If you look at the diagram above carefully, what you will notice is that the radius of the circle is equal in length to the line AB and also the line AC. Let’s name the lines AB and AC… We’ll call them r.

Circle contains radiuses...

Let’s also name the line BC… We’ll call it x. This means that the line BE is equal to half of x, and because of this, the line CE must also be equal to half of x…

Line x...

Finally (I know you must be tired of drawing), let’s call the angle ABC alpha and the angle ACB beta…

alpha and beta angles...

With our diagram complete, we can now prove that alpha and beta are equivalent to each other.

*You will need to know a bit of trigonometry to pass this point. SOH CAH TOA rules to be precise.

It turns out that:

\cos { \left( \alpha  \right)  } =\frac { A }{ H } =\frac { \frac { x }{ 2 }  }{ r } =\frac { x }{ 2r } 

And also:

\cos { \left( \beta  \right)  } =\frac { A }{ H } =\frac { \frac { x }{ 2 }  }{ r } =\frac { x }{ 2r } 

This means that:

\cos { \left( \alpha  \right)  } =\cos { \left( \beta  \right)  } \\ \\ \therefore \quad \alpha =\beta 

Hence, we’ve proven that an isosceles triangle has two angles (below its apex) equal to one another.

How to prove that sin(A-B)=sin(A)cos(B)-cos(A)sin(B) geometrically

In this post I’ll be demonstrating how one can prove that sin(A-B)=sin(A)cos(B)-cos(A)sin(B) geometrically…

First of all, let me show you this diagram…

sin(a-b) proof

sin(A-B)=sin(A)cos(B)-cos(A)sin(B) proof

*If you click on the diagram, you will be able to see its full size version.


IMPORTANT FACTS ABOUT THE DIAGRAM

Now, to begin with, I will have to write about some of the properties related to the diagram…

Property 1:

Angle B + (A – B) = B + A – B = A

Therefore, angle POR = A.

Property 2:

Angle OPS = 90 degrees

Property 3:

Length OS = 1

Also note:

All angles within a triangle on a flat plane should add up to 180 degrees. If you understand this rule, you will be able to discover why the angles shown on the diagram are correct. Angles which are 90 degrees are shown on the diagram too.


PROVING THAT SIN(A-B)=SIN(A)COS(B)-COS(A)SIN(B)

Since I’ve noted down some of the important properties related to the diagram, I can now focus on demonstrating why the formula above is true. I will demonstrate why the formula above is true using mathematics and the SOH CAH TOA rule…

\sin { \left( A-B \right)  } =\frac { O }{ H } =\frac { ST }{ 1 } =ST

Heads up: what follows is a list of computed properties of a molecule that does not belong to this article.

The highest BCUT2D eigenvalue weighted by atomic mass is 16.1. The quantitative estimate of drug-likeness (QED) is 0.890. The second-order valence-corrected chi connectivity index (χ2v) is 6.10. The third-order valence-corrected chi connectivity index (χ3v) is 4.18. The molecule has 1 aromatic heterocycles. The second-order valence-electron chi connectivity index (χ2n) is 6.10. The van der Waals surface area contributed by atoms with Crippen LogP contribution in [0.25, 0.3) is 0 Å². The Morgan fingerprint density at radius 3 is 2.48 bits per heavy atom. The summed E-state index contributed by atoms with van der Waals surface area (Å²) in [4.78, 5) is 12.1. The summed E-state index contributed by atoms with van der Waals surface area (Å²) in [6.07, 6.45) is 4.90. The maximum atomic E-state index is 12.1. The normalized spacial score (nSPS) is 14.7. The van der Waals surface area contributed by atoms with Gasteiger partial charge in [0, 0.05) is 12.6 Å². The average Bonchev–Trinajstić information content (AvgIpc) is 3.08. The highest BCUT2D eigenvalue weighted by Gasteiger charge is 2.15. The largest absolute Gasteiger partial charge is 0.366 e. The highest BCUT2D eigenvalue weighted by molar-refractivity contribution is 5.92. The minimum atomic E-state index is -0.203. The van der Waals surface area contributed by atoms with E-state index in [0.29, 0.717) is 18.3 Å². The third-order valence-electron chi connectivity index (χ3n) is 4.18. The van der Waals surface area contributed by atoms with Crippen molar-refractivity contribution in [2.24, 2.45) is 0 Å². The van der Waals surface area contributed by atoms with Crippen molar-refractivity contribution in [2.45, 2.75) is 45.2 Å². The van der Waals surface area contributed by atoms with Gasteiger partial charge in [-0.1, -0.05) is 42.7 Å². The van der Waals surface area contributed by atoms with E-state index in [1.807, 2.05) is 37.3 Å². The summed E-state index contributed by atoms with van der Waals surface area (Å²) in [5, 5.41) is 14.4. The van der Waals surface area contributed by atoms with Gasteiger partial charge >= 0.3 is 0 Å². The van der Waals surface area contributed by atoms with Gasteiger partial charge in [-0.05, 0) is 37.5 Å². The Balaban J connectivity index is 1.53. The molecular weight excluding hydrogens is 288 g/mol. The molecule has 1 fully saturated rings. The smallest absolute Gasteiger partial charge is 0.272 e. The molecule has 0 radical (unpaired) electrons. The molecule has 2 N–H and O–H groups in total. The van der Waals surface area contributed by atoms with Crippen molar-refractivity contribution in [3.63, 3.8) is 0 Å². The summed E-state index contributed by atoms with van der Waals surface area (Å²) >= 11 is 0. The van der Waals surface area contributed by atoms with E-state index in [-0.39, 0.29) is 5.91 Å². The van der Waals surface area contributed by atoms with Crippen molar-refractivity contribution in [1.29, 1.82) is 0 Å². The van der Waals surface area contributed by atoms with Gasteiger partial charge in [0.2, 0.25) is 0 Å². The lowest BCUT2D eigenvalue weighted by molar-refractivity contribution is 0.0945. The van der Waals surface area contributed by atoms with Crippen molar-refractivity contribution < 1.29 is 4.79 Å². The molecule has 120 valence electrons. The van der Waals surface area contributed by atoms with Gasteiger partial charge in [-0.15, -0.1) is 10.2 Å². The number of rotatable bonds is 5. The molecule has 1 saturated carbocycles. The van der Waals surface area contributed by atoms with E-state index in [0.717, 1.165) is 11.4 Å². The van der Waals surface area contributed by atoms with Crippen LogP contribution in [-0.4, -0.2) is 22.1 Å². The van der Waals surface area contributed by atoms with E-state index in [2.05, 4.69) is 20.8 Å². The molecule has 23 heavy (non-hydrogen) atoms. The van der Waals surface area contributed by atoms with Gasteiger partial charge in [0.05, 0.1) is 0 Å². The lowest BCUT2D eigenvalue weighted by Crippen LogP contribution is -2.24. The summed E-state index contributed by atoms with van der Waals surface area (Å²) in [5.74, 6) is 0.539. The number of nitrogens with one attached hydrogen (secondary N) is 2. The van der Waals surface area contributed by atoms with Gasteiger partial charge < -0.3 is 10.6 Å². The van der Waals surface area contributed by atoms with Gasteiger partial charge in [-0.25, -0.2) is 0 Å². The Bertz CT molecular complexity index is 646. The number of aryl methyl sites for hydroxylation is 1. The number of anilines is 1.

But it turns out that…

ST=PR-PQ

Because:

QR=ST

Now, what is PR and what is PQ?

\sin { \left( B \right)  } =\frac { O }{ H } =\frac { PS }{ 1 } =PS\\ \\ \cos { \left( B \right)  } =\frac { A }{ H } =\frac { OP }{ 1 } =OP\\ \\ \sin { \left( A \right)  } =\frac { O }{ H } =\frac { PR }{ \cos { \left( B \right)  }  } \quad \\ \\ \therefore \quad \sin { \left( A \right)  } \cos { \left( B \right)  } =PR\\ \\ \cos { \left( A \right)  } =\frac { A }{ H } =\frac { PQ }{ \sin { \left( B \right)  }  } \\ \\ \therefore \quad \cos { \left( A \right)  } \sin { \left( B \right)  } =PQ

And finally, to sum it all up:

ST=PR-PQ\\ \\ \therefore \quad \sin { \left( A-B \right) =\sin { \left( A \right)  } \cos { \left( B \right)  } -\cos { \left( A \right)  } \sin { \left( B \right)  }  } 


Need a better explanation? Watch this video…


Related Videos:


Related posts:

Simple But Elegant Way To Prove That sin(A+B)=sinAcosB+cosAsinB (Edexcel Proof Simplified)

2 ways to derive Pythagoras’ equation from scratch

The other day I discovered one more way to derive Pythagoras’ equation from scratch, completely by accident. I was deriving Pythagoras’ equation using the usual method, whilst navigating  a diagram similar to the one below, but without (B-A) measurements…

pythagoras' diagram

*Note (regarding diagram above): x+y = 90 degrees

The usual method goes like this…

The area of the largest square is:

{ \left( A+B \right)  }^{ 2 }

It is also:

4\cdot \frac { 1 }{ 2 } AB+{ C }^{ 2 }

Which means that:

{ \left( A+B \right)  }^{ 2 }=4\cdot \frac { 1 }{ 2 } AB+{ C }^{ 2 }\\ \\ { A }^{ 2 }+2AB+{ B }^{ 2 }=2AB+{ C }^{ 2 }\\ \\ \therefore \quad { A }^{ 2 }+{ B }^{ 2 }={ C }^{ 2 }

Now, when I added the lengths (B-A) to my diagram, which are included in the diagram above, I discovered a new way to derive Pythagoras’ equation…

I did this by focusing on the area C^2. It turns out that:

4\cdot \frac { 1 }{ 2 } AB+{ \left( B-A \right)  }^{ 2 }={ C }^{ 2 }

And since:

{ \left( B-A \right)  }^{ 2 }\\ \\ ={ \left( A+B \right)  }^{ 2 }-4AB\\ \\ ={ A }^{ 2 }+2AB+{ B }^{ 2 }-4AB\\ \\ ={ B }^{ 2 }-2AB+{ A }^{ 2 }

I was able to say that:

4\cdot \frac { 1 }{ 2 } AB+\left\{ { B }^{ 2 }-2AB+{ A }^{ 2 } \right\} ={ C }^{ 2 }\\ \\ 2AB+{ B }^{ 2 }-2AB+{ A }^{ 2 }={ C }^{ 2 }\\ \\ \therefore \quad { A }^{ 2 }+{ B }^{ 2 }={ C }^{ 2 }

Obviously, I was quite pleased. Have you discovered other ways in which to derive Pythagoras’ equation??


Related:

Video on how to come up with Pythagoras’s equation…

How To Come Up With Pythagoras’s Equation